Michael: Before we went on a tour with Bleached, they had mentioned us to Alex while they were recording an EP with him. He came to see us shortly after the tour, on a night when we were supposed to be “tour tight” but ended up being as loose as it gets. In the wake of falling down and generally flopping, Alex talked to us after the set and expressed his like for our songs. I was already a huge fan, he made some of my favorite albums growing up, especially the At The Drive In stuff. So needless to say we were all excited to work with him and it ended up coming together nicely. Working with Alex really opened up our ears. His attention to detail is my favorite thing I personally took away from him. He can hear any slight tempo change, or slight note tuning. It’s crazy. He also has such a calm demeanor, while being absolutely hilarious at the same time. Hard to explain. Must be all the raw hot dogs he eats.
PRT: While reading up on you guys, I found quite a number of posts about your rowdy live shows, getting banned from bars, drunken antics,... do you feel that just happens when you guys play or do you like to instigate?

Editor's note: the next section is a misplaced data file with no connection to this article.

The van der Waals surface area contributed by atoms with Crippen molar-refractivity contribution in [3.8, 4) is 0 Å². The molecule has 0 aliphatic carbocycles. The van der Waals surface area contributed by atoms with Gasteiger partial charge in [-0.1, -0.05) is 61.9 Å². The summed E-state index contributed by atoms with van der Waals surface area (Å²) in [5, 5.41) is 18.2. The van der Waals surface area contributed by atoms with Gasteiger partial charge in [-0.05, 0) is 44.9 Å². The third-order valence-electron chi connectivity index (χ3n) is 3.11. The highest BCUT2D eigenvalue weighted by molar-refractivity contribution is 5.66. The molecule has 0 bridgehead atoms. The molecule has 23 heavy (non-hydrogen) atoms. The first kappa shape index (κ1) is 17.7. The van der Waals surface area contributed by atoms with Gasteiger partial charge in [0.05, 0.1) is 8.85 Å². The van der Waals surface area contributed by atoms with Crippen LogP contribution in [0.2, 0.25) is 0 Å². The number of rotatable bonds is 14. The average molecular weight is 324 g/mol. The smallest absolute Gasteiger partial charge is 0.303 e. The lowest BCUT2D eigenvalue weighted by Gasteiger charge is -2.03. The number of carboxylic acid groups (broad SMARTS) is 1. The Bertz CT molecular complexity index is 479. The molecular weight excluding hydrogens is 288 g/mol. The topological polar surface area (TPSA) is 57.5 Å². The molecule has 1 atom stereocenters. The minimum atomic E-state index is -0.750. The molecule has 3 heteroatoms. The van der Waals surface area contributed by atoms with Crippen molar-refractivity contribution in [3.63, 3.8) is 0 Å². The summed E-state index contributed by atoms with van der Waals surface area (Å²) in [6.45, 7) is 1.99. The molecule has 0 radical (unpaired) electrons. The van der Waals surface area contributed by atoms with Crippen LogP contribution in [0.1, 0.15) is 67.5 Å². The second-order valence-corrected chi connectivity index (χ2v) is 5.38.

Michael: The rowdy stuff is part reality and part myth. I imagine some of the things you read could be exaggerated and some might not be has bad as they actually were. The early days we had a lot of energy and a lot of anxiety maybe and drinking was a big part of the chaos that would eventually ensue. We used to have a laugh at rocking the boat or just seeing how far we could push things, especially when rock music here in the LA scene seemed kind of stale and contrived. We took a lot of frustrations out that way, and almost every time it hurt us. We thought it was funny to keep going backwards, mainly because we knew the songs were going forward . We were 100% instigators. It was that irony and dichotomy that defined our band for a while, and maybe still does.